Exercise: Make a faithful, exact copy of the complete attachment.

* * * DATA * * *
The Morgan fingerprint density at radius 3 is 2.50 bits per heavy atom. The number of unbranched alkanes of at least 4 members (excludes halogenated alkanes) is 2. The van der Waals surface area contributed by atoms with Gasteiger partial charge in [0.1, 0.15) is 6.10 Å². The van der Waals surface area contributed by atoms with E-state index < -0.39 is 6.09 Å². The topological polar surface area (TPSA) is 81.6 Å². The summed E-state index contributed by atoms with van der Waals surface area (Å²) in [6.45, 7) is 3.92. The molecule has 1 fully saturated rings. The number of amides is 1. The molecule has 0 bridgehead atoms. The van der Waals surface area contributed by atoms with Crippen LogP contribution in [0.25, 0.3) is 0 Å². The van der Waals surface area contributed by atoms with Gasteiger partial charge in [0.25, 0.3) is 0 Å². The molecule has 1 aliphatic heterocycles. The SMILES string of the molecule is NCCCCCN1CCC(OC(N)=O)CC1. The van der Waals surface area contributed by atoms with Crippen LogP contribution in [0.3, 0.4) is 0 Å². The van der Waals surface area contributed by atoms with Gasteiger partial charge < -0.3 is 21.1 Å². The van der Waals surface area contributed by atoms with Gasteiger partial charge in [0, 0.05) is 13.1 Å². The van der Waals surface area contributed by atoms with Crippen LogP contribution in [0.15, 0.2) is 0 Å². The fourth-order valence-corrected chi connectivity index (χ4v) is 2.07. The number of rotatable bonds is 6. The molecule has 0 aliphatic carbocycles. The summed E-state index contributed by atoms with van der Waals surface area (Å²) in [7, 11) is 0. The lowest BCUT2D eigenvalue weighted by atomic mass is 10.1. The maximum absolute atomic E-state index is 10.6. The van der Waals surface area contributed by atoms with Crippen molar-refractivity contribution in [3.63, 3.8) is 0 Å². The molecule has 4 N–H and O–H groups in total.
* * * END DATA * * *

The Morgan fingerprint density at radius 3 is 2.50 bits per heavy atom. The number of unbranched alkanes of at least 4 members (excludes halogenated alkanes) is 2. The van der Waals surface area contributed by atoms with Gasteiger partial charge in [0.1, 0.15) is 6.10 Å². The van der Waals surface area contributed by atoms with E-state index < -0.39 is 6.09 Å². The topological polar surface area (TPSA) is 81.6 Å². The summed E-state index contributed by atoms with van der Waals surface area (Å²) in [6.45, 7) is 3.92. The molecule has 1 fully saturated rings. The number of amides is 1. The molecule has 0 bridgehead atoms. The van der Waals surface area contributed by atoms with Crippen LogP contribution in [0.25, 0.3) is 0 Å². The van der Waals surface area contributed by atoms with Gasteiger partial charge in [0.25, 0.3) is 0 Å². The molecule has 1 aliphatic heterocycles. The SMILES string of the molecule is NCCCCCN1CCC(OC(N)=O)CC1. The van der Waals surface area contributed by atoms with Crippen LogP contribution in [0.3, 0.4) is 0 Å². The van der Waals surface area contributed by atoms with Gasteiger partial charge < -0.3 is 21.1 Å². The van der Waals surface area contributed by atoms with Gasteiger partial charge in [0, 0.05) is 13.1 Å². The van der Waals surface area contributed by atoms with Crippen LogP contribution in [0.15, 0.2) is 0 Å². The fourth-order valence-corrected chi connectivity index (χ4v) is 2.07. The number of rotatable bonds is 6. The molecule has 0 aliphatic carbocycles. The summed E-state index contributed by atoms with van der Waals surface area (Å²) in [7, 11) is 0. The lowest BCUT2D eigenvalue weighted by atomic mass is 10.1. The maximum absolute atomic E-state index is 10.6. The van der Waals surface area contributed by atoms with Crippen molar-refractivity contribution in [3.63, 3.8) is 0 Å². The molecule has 4 N–H and O–H groups in total.